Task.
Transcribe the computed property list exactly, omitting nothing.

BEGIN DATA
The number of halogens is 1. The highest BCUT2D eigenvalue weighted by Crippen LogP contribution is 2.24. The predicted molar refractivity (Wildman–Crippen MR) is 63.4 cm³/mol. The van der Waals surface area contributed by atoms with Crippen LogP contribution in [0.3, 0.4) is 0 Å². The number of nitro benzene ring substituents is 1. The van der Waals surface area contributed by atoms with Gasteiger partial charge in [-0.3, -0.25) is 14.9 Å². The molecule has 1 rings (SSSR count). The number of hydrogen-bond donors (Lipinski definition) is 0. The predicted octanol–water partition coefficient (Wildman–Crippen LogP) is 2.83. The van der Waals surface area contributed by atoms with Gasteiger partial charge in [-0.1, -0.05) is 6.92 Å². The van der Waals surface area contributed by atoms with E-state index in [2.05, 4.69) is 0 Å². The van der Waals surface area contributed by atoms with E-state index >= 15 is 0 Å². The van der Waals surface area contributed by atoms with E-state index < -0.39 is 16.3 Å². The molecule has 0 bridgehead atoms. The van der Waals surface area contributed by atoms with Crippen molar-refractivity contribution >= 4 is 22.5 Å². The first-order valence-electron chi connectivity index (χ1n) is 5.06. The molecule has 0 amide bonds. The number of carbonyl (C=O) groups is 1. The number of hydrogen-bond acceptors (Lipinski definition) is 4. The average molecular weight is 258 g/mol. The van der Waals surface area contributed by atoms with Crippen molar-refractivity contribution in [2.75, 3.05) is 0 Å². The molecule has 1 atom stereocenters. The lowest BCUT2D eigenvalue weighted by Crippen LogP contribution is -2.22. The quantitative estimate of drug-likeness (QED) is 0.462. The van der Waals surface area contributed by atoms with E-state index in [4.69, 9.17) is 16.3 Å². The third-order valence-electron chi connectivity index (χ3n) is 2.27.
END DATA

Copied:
The number of halogens is 1. The highest BCUT2D eigenvalue weighted by Crippen LogP contribution is 2.24. The predicted molar refractivity (Wildman–Crippen MR) is 63.4 cm³/mol. The van der Waals surface area contributed by atoms with Crippen LogP contribution in [0.3, 0.4) is 0 Å². The number of nitro benzene ring substituents is 1. The van der Waals surface area contributed by atoms with Gasteiger partial charge in [-0.3, -0.25) is 14.9 Å². The molecule has 1 rings (SSSR count). The number of hydrogen-bond donors (Lipinski definition) is 0. The predicted octanol–water partition coefficient (Wildman–Crippen LogP) is 2.83. The van der Waals surface area contributed by atoms with Gasteiger partial charge in [-0.1, -0.05) is 6.92 Å². The van der Waals surface area contributed by atoms with E-state index in [2.05, 4.69) is 0 Å². The van der Waals surface area contributed by atoms with E-state index >= 15 is 0 Å². The van der Waals surface area contributed by atoms with E-state index < -0.39 is 16.3 Å². The molecule has 0 bridgehead atoms. The van der Waals surface area contributed by atoms with Crippen molar-refractivity contribution >= 4 is 22.5 Å². The first-order valence-electron chi connectivity index (χ1n) is 5.06. The molecule has 0 amide bonds. The number of carbonyl (C=O) groups is 1. The number of hydrogen-bond acceptors (Lipinski definition) is 4. The average molecular weight is 258 g/mol. The van der Waals surface area contributed by atoms with Crippen molar-refractivity contribution in [2.75, 3.05) is 0 Å². The molecule has 1 atom stereocenters. The lowest BCUT2D eigenvalue weighted by Crippen LogP contribution is -2.22. The quantitative estimate of drug-likeness (QED) is 0.462. The van der Waals surface area contributed by atoms with E-state index in [4.69, 9.17) is 16.3 Å². The third-order valence-electron chi connectivity index (χ3n) is 2.27.